The people of Australia are very critical; and they take a man essentially on his merits.

That they take me so well is the highest compliment they could pay me.

…I would like to pay a compliment to the Australian audiences. Not only are they genuine

in their appreciation of a person who gives them satisfactory work, and also generous in their marks

of approval, but they are also loyal to their favourites in a personal way. Look at my benefit.

Why I will never forget it as long as I live.


After the benefit many people believed that George would not appear again on an Australian stage.

George and Marietta planned to take a six month holiday. Their son, George Junior, was in his early 20s and was engaged as a mining engineer in Kalgoorlie. Presumably using some of the money raised from the benefit, Marietta and George travelled. They visited Colombo and New York.

At Christmas 1908 they returned to Sydney. They stayed at a small private hotel called La Corniche at Bayview, on the Northern Beaches. La Corniche overlooked the sea and the couple stayed there for several weeks. George was under the care of a doctor and Marietta was a devoted nurse. In January 1909, George seemed to be more cheerful and Marietta was probably hopeful that this indicated a return to good health.

On the morning of January 5th 1909, George was sitting on the verandah overlooking the sea, whilst Marietta was inside the house. Around 11.45 am Marietta heard a cry from outside, running out she saw George with his throat cut, a bloody razor on the ground beside him. George mumbled,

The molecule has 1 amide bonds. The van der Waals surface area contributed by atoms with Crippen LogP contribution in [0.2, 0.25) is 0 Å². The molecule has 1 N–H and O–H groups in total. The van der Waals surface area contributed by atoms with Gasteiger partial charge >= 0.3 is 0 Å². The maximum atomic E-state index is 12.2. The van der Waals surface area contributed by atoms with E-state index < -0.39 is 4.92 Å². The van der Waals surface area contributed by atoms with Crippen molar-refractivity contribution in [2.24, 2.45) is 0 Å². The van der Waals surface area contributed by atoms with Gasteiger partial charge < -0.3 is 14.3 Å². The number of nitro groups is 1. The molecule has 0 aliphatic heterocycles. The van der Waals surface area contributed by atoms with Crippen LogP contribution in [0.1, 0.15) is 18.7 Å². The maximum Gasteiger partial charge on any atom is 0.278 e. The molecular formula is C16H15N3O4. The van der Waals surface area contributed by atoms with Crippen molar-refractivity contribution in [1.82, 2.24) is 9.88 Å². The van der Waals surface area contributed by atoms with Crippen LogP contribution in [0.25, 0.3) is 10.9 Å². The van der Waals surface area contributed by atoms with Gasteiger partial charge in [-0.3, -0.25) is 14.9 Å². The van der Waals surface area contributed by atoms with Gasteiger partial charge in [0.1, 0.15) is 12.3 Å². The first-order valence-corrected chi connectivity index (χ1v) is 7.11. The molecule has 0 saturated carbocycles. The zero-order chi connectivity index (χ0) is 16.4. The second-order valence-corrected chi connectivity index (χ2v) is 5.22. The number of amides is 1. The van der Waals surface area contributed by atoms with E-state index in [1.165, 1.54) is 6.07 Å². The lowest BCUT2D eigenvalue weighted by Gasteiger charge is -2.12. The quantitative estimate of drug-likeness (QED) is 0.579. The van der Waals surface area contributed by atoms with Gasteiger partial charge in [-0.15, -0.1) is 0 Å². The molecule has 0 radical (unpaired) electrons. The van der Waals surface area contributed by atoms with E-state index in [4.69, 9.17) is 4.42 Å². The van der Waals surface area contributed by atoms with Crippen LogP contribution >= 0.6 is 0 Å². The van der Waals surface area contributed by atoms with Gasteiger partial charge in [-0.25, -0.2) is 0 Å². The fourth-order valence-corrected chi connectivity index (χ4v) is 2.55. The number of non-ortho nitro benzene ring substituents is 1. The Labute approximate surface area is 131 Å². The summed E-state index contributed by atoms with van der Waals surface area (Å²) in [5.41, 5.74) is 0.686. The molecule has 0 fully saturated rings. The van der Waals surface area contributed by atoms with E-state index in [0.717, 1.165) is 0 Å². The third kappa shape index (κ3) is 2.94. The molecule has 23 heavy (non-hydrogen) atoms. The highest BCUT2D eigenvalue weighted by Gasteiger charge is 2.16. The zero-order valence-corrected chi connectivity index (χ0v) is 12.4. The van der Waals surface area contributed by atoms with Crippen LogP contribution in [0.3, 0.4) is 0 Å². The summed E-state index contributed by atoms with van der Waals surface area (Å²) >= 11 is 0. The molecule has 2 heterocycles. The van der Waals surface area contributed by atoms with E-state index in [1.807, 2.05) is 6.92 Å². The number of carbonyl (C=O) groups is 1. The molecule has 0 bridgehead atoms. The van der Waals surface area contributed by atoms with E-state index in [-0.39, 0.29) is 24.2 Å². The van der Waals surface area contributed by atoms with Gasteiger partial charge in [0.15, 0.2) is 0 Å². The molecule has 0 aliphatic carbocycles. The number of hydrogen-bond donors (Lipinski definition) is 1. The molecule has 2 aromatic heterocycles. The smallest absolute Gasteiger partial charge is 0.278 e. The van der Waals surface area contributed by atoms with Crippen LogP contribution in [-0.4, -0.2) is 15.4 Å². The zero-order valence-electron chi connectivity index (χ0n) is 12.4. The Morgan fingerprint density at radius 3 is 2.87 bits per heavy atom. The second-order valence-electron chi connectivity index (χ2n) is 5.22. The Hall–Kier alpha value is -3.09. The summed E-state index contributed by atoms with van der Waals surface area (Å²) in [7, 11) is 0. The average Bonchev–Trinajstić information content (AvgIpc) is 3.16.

" I have done it. I am tired of life.’

A doctor was hastily summoned, but it was fruitless. George had severed his jugular vein. Fifteen minutes later, forty eight year old George Lauri was gone.

Obituaries ran in the major papers of Sydney and Melbourne. The Sydney Morning Herald said

A heavy cloud was cast over the theatrical community when the sad news was spread

abroad yesterday that Mr George Lauri, one of the most accomplished artists the comic

opera stage has known had committed suicide.

The paper lamented the passing of a much loved man.

Everyone who knew George Lauri personally will mourn over it,

whilst the public loses a fine artist frequently forward in the cause of charity.

The Argus in Melbourne described him as ‘one of the most popular comedians who has ever appeared in Australia' The tone of the obituaries hinted that his death was not unexpected.

George was buried at South Head cemetery in a Church of England Ceremony. His wife appeared on stage irregularly thereafter. In 1937 Mariette Lauri died in Randwick, Sydney.

George Lauri graced the Australian stage for over sixteen years. He was a much beloved figure on stage and off. He was a skillful performer, a generous man and one who inspired devotion in others. There was no treatment for depression at the time of George’s death. His disease was diagnosed by an ignorant medical profession as ‘softening of the brain.’ The fact that he battled the illness and created laughter and goodwill in so many people was a tribute to the will, generosity and courage of the man.